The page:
Al pastor is the iconic Mexico City taco, showcasing a stack of pork that has been marinated for days, cooked on a rotating spit and then sliced and crisped to order. If you want that same robust flavor but are lacking in specialized equipment and time, try this version which uses the instapot! Flavored with fresh Mexican spices, it can certainly be a credible stand-in for the authentic Mexican al pastor.Jump to Recipe Print Recipe
What are Tacos Al Pastor?
Traditional tacos al pastor are made from pork marinated in spices on a vertical grill spit over a layer of pineapple and onions. The meat is layered on to the spit and shaved off in ultra thin strips, lightly crisped, and folded into tortillas to make the tacos.
I just discovered that you can actually buy a grill spit for your own usage- like this one on amazon, but this is not necessary, and the recipe below using the instant pot will still get you the same great flavor.
Variations on the Classic Taco Al Pastor
The pork shoulder is the star of any al pastor recipe and it needs to be cooked to the tender stage, regardless of the cooking method. The instant pot can be an effective method for getting the tenderness, and then it is a matter of whether you want to crisp it to finish or just stir into the sauce.
Depending on the spices and how you serve the tacos, there are actually four typical variantions of this taco.
Taco 1: Traditional
The most recognizable of the al pastor versions, the traditional taco is most closely related to the Lebanese gyro “taco”. The main difference between the Lebanese version and the taco al pastor is, of course, the taco al pastor is served in a corn tortilla.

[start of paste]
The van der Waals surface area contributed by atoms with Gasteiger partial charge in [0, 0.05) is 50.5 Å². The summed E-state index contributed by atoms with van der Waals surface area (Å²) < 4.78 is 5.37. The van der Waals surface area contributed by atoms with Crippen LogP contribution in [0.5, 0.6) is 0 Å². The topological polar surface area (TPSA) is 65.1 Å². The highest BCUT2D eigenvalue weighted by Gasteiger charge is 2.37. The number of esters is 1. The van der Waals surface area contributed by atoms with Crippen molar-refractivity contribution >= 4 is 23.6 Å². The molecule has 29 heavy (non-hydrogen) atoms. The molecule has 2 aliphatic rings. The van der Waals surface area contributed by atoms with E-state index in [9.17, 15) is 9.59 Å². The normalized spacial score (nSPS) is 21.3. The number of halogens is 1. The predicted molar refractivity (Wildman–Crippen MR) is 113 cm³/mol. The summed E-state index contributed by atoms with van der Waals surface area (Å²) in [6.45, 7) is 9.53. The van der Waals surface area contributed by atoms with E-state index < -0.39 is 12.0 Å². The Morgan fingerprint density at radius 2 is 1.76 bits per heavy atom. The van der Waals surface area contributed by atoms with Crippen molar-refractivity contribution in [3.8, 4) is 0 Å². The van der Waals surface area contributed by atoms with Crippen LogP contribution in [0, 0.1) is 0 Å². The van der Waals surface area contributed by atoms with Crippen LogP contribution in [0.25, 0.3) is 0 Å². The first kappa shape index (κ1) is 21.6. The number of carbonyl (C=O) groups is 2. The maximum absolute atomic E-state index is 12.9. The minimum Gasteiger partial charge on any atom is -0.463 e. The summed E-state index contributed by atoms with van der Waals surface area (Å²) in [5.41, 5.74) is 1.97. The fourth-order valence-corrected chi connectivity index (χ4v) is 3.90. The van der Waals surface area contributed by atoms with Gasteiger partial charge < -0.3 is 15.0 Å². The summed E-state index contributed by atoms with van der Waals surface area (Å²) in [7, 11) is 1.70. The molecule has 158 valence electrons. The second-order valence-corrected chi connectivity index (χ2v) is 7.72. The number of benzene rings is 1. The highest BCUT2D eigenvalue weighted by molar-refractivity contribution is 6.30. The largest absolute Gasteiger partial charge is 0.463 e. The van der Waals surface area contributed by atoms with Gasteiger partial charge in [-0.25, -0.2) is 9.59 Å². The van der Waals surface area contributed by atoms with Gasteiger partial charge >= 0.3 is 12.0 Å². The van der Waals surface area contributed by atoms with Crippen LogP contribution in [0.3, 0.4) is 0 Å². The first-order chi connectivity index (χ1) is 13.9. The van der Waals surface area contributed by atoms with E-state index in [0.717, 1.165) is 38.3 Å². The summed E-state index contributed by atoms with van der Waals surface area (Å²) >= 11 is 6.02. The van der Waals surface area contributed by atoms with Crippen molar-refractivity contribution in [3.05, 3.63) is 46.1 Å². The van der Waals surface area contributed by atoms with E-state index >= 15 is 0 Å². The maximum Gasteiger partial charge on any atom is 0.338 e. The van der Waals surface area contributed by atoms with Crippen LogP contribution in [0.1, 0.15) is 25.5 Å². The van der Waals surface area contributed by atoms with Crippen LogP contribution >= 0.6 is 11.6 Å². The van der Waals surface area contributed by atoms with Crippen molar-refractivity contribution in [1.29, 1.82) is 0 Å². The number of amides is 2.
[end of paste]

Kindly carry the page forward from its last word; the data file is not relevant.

Taco 2: The Purista Taco
The main difference between the purista taco and the traditional style is the addition of a little adobo in the marinade. The purista also has chiles and achiote, but typically does not have pineapple added.
Taco 3: The Trompo Rojo Taco
Trompo rojo literally means, “red spinning top”. Which is no coincidence, as this version has more achiote added to the marinade to give it a deeper red color. This version is more typically found in the northeast parts of Mexico and the state of Monterrey.
Taco 4: The Guisado Taco
The pineapple is also optional in this lesser-known version of a taco al pastor. Guisado means “stew” in Spanish, and this version is actually not cooked on a grill spit like the other versions. The guisado taco is instead cooked in its own juices and fat. This version usually has more onion and can be slightly more charred than the other three versions.
Whichever version you choose (or combination of versions), traditional tacos al pastor call for the meat to be “crisped” or heated up on the stove top. Because I am striving to make everything as easy as possible these days, I simply added it to the Mexican-spiced sauce to finish. For a great carnitas recipe where you do crisp the pork, see this post.
How to Serve
The classic way to serve tacos is with a basket of warm corn tortillas browned on a comal (a flat griddle). Of course you can use a regular skillet or pan for browning tortillas, but a comal seems to give add that elusive extra punch of flavor.
Check this fish tacos post for the details on browning tortillas on a comal
What makes this Recipe Low Carb?